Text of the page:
Lanterns: The Psychology of Poverty

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The Psychology of Poverty

Poverty in America is typically discussed as just another political issue, in cold, abstract terms, culminating in a liberal position or the conservative one. Forget policy - poverty's most compelling aspect, driving everything from social planning to health care, is psychology. The political class knows this and uses it to their advantage.

I have never known poverty, only financial hardship. Still, rolling nickels and dimes to pay the power bill affects your mindset in ways you don't consciously realize. At some point, well before homelessness, the financially disadvantaged begin to perceive their problems as personal failings. In a culture that constantly urges us to spend-spend-spend and where friends and relatives flaunt their new cars and vacations, certainly, I must be doing something wrong. I work hard, I save money - maybe I'm just a failure as a person. That mindset, of course, just feeds on itself and leads to social and personal disaster.

Yes, lifestyle choices do affect economic well-being, and some individuals do require a hard lesson in their day-to-day choices. In a society that loathes 'judgmentalism,' perhaps a few stern reminders of the importance of staying in school, getting married before starting a family, and spending wisely would be in order.

Society always seeks a balance between understanding and tough love. Our choices do matter, but at the same time, someone who is just going through a rough patch, whether through job loss or illness, hates being told that "you made poor life choices--" one of my pet peeves.

It is hard to tailor a message fit for everyone in poverty. Some people just need a little time, and some truly need material help. When everyone around seems to be living large, it takes no time to start resenting those who are better off. Thus, power-hungry politicians have built a bureaucratic empire by stoking the fires of personal resentment. "No tax breaks for the rich!" "The evil 1%!" These calls echo the mantra of the Democratic left.

Just who are the rich?

 

It depends. Sometimes it's the proverbial 1%. Sometimes, as during the Obama years, it's those making $250,000 a year. To put it simply, the rich are anyone who makes more money than you. Politicians are masters at pitting group against group. They vilify the rich and use the poor to stay in power, promising them not just a temporary helping hand, but free stuff and benefits that provide no incentive for self-sufficiency.

This currently includes health care. Once it becomes so expensive, a luxury that only government can guarantee, we find ourselves at the mercy of political institutions that stifle affordability, choice, and independence. Still, no matter how flawed, once an entitlement program becomes law, it takes on birth-right status, and full repeal equals political suicide.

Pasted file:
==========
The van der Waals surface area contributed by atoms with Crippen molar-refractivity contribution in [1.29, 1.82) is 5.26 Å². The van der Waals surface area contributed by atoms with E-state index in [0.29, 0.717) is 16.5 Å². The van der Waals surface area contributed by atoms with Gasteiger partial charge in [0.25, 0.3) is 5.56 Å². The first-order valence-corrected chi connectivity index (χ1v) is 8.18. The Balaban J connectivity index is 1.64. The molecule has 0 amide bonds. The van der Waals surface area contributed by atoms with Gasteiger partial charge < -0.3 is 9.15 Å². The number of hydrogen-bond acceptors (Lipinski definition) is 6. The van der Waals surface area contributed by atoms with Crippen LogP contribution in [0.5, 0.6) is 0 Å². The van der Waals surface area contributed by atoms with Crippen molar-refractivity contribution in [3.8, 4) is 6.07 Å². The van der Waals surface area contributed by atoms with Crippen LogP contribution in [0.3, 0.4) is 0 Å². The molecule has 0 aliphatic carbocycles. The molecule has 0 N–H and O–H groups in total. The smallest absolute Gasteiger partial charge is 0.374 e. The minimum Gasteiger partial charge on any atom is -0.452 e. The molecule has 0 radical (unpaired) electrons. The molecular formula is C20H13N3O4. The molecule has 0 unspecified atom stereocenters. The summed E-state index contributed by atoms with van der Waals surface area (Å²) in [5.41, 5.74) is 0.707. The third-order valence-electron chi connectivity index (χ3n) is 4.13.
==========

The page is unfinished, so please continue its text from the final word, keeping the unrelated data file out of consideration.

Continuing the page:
But when you're down and out, you'll settle for any port in the storm, particularly when children and the elderly are involved. The biggest problem with poverty is that we tend to think of it as permanent. Better jobs come along, and people move out of the lower economic tiers every day. Politicians, however, particularly those on the Democratic side, seldom speak to us as individuals with unique potential for independence. And for many poor Americans, that is comforting. It takes only a few unemployment checks to relish the attention of those fighting "the rich" (or simply 'the haves') on our behalf. We may start out thinking that our woes are personal failings, but it takes very little manipulation for us to see ourselves as victims - victims of the rich, victims of Republicans, victims of the system.

Instead of examining poverty through the prism of our political biases, America's economically disadvantaged should be addressed as fellow citizens. Our most successful leaders - President Trump being one, Reagan another - don't talk about the poor, they talk to them. Trump daringly urged African-Americans to abandon the Democratic Party. "What do you have to lose?" he asked.

Great leaders don't preach or placate, they inspire. And finally, not all problems, be they personal or public, require government solutions. Donald Trump's self-help books (including 'The Art of the Deal' and 'Think Like a Champion,' among others) rival any campaign stump speech for practical advice. The impediments to financial independence are real and deserve our attention. Often, however, the biggest barriers are the notions of defeat within ourselves, and those who exploit them for their own personal gain.

 

Written by David Bozeman

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